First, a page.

But is America really the benevolent, casteless society some readers are convinced it is? Well, I am not sure. For one, what the White Americans did to the Blacks not that long ago must rank amongst some of the saddest deeds perpetuated by one class of humanity on another; not to speak of the terrible and shameful treatment inflicted upon the hapless Red Indians, the original inhabitants of their land, a karma the US will have to pay for sooner or later.

There are also a lot of inequalities in the States: extremely rich people and some incredibly poor folks, mostly Blacks, for such a country of tremendous wealth. Secondly, are the Blacks today on a truly equal footing with the Whites? I am not convinced either. Barring a few exceptions here and there, one still finds an invisible and subtle ghetto, an unwritten caste system existing in the US between the two communities and their problems are far from solved.


And BTW Jim, have you ever thought why you see so few blacks in the IT industry?
 
ab parashar
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Originally posted by Shawn DeSarkar:
I may be bashed for saying this, but what would happen if places like India, and China become just as rich and gready as the U.S and Canada. The world would not be a fun place, it would become one big toxic waste dump, and no one would have any food, the air would be made of carbon monoxide......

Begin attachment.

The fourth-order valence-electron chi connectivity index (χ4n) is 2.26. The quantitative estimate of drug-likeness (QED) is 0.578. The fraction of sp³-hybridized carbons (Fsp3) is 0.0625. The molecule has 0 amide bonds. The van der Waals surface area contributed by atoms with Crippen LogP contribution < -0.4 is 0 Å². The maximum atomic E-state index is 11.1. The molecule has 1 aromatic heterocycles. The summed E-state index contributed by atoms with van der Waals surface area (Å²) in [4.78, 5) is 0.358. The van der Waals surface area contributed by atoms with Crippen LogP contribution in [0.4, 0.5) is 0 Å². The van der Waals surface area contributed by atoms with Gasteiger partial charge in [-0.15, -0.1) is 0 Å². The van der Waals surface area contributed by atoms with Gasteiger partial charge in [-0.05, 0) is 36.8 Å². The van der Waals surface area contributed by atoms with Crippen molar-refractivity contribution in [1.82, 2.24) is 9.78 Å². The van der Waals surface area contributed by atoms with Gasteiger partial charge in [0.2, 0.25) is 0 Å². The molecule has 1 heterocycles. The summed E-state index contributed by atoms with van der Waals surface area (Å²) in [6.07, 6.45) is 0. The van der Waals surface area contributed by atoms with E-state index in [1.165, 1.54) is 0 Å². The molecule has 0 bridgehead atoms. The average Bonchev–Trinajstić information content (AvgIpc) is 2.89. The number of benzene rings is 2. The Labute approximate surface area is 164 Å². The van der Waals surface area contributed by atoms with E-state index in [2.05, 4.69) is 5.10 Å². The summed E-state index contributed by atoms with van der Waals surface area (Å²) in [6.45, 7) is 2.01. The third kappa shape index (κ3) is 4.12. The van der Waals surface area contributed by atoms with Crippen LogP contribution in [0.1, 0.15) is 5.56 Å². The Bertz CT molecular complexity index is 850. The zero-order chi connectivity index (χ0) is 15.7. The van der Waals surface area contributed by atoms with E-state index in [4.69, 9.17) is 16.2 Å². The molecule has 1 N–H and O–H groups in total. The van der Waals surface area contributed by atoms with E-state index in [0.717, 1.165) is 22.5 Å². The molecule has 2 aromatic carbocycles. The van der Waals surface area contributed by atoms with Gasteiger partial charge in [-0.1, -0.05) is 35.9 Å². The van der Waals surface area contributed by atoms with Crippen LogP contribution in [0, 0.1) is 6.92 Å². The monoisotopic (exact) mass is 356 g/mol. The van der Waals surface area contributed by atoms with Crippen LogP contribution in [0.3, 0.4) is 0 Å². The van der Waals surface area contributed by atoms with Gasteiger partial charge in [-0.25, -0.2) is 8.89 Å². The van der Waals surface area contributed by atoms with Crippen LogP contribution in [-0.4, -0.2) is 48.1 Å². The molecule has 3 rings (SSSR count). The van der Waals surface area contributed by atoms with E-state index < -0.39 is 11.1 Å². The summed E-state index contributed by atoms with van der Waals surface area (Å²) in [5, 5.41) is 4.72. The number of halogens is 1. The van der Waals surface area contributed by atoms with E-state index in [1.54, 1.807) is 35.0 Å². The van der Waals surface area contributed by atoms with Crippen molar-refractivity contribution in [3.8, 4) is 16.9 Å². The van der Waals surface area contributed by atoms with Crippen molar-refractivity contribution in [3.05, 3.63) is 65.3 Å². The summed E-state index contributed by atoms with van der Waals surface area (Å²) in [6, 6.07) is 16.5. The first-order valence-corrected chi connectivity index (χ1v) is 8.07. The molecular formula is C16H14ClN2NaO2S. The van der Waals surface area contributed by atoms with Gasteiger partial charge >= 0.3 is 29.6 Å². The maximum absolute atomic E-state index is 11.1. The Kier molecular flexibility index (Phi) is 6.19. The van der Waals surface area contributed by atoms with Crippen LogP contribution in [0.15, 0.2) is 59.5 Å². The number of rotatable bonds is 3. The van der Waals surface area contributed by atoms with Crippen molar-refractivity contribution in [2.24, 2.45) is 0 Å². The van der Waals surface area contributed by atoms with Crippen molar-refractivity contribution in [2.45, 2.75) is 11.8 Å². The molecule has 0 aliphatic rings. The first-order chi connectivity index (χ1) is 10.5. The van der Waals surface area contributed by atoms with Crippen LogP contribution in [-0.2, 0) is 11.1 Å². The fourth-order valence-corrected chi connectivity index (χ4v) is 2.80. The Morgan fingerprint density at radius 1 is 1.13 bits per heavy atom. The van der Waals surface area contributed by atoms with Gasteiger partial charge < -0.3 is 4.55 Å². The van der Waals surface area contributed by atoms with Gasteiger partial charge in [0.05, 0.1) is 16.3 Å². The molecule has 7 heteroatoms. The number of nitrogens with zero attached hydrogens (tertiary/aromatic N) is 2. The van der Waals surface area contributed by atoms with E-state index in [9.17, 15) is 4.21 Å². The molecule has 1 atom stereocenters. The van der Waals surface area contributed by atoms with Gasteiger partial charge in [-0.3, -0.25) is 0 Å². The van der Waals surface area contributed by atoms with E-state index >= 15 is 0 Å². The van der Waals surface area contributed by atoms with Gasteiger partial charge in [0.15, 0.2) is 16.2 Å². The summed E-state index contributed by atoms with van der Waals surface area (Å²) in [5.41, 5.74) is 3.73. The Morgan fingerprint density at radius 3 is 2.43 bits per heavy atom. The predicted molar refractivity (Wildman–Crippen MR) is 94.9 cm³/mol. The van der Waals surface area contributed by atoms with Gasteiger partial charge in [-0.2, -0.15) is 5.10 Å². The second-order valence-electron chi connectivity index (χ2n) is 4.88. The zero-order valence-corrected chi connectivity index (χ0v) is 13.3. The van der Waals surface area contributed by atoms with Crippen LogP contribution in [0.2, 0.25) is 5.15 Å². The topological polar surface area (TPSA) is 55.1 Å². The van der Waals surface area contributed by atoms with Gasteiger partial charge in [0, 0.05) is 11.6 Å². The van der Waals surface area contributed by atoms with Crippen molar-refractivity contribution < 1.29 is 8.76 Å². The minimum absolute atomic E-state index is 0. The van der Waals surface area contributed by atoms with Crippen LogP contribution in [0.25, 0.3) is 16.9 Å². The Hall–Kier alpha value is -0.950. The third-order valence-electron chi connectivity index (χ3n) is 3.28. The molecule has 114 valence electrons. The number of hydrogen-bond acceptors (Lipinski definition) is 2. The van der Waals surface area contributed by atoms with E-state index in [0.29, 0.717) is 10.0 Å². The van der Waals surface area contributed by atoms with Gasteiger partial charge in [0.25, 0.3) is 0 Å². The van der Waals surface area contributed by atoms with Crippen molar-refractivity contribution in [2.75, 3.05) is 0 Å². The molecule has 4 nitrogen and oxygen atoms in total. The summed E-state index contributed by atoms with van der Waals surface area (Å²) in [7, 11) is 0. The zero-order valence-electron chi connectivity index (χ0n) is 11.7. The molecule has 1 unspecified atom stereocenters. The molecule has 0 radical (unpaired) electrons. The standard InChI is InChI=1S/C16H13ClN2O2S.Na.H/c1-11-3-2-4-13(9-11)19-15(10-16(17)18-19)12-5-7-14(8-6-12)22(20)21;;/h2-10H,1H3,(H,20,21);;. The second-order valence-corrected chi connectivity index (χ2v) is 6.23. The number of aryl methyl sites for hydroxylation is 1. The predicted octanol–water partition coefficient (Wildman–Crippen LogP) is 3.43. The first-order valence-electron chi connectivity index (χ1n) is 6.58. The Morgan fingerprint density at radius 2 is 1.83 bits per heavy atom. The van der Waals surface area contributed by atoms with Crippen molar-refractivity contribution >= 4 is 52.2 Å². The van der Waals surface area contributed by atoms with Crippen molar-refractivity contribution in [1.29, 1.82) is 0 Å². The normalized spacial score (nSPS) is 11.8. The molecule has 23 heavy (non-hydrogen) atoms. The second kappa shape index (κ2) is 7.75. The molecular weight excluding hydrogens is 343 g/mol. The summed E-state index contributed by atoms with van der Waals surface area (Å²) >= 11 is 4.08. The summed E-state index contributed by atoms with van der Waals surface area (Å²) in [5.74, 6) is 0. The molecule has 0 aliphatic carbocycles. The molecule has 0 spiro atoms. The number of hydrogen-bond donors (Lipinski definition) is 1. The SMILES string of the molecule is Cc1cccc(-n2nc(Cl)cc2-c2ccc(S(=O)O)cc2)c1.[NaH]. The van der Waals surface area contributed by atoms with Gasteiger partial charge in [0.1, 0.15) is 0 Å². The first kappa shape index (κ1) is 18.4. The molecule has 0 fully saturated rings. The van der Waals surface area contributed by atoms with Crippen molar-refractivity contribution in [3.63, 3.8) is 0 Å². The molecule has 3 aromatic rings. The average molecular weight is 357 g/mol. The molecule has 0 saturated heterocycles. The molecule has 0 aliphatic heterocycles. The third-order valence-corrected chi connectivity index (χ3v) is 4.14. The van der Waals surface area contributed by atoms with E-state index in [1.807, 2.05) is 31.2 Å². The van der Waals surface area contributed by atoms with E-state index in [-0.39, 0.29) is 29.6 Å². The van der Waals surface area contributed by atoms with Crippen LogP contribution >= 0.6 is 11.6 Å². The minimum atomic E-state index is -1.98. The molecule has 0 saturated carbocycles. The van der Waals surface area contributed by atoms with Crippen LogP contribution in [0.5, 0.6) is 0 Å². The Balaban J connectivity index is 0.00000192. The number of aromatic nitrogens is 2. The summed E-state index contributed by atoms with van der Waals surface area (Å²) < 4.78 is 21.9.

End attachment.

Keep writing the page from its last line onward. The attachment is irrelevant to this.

Just because of the sheer volume of people.



Yeah Right.....As if the world is fun place now that India is not rich(cant say about China,since they are way ahead of India). Take New York a fascinating city, with its illuminated skyscrapers, its million of pulsating lights, its giant electronic billboards, its fancy bars, that one feels a kind of throbbing vitality entering as one walks the streets by night. But what a waste of energy, when the world is fast losing its sources of energy... and isn't this a kind of artificial vitality....and that does not lead to any toxic waste ?
 
Mark Herschberg
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Originally posted by ab parashar:
For the original post....